Giving a presentation can be stressful under the best of circumstances. However, the effective use of presentation software to organize and structure the content of your work can help ease your anxiety. Here are a few things to keep in mind.
Tips for Using Presentation Software Effectively:
NOTE: The use funny cartoons, silly pictures, or other graphics can help your audience feel more comfortable and engaged by adding some humor to your presentation. However, don't over do it! Under most circumstances, there will be a level of professionalism expected in how you present your work. This doesn't mean that your presentation should be bland and tedious, but funny graphics are no substitute for good content and overdoing it can distract to the point of annoying your audience [think of it as the person who tells the same joke over and over].
Text Guidelines for Presentation Slides
Handouts are a great idea if your audience isn't too big, but you don't want to spend a lot of time distributing handouts or having audience members distracting each other while they pass around a pile of handouts. If you do use handouts, think about whether you want to distribute them before or after your presentation. It is always good idea to include space on the handout for people to take notes and to include a list of references and your contact information so that people can review them later or contact you if needed. You could also include some follow-up questions for discussion in your handouts [they can be referred to after the presentation to prompt questions from the audience or spark a discussion].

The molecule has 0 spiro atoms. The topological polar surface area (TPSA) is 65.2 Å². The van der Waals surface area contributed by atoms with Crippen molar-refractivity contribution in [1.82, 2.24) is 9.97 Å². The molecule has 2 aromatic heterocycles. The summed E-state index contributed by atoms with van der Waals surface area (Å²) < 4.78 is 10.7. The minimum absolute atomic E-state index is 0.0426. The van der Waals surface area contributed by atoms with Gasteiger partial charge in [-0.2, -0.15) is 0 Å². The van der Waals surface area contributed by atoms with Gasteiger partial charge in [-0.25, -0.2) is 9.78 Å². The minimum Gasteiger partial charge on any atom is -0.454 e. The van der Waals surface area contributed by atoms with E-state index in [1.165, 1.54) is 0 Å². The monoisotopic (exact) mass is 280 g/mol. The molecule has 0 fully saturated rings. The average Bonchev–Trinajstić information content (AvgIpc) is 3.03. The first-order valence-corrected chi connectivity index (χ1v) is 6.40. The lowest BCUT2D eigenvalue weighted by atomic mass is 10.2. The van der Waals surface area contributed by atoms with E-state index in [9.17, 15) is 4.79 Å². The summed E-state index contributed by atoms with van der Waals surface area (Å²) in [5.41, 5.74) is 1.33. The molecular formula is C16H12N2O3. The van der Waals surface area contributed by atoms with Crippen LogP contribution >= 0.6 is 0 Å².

Using the Whiteboard
If there is a whiteboard behind you, put your name and contact information on the whiteboard. However, do this before your talk begins because writing on a board is time-consuming and you will have to turn your back on the audience and break your eye contact, which is never a good idea. Use alternative visual aids wherever possible. If you really must use a whiteboard, come prepared with the right pens [black or dark blue] and write in large, legible handwriting so that people can read it from a distance. And of course, remember to write things off to the side so you don't block people's view while you're speaking!
Know the Space
If possible, know the room from the front before you have to give your presentation. The front of a classroom or auditorium feels different from where you are normally used to sitting. Also, check the lighting so you avoid fiddling with the lights before your presentation. It is also useful to sit at the very back to get a sense of how loud you should talk and how big you should write if you write anything on a whiteboard behind you.
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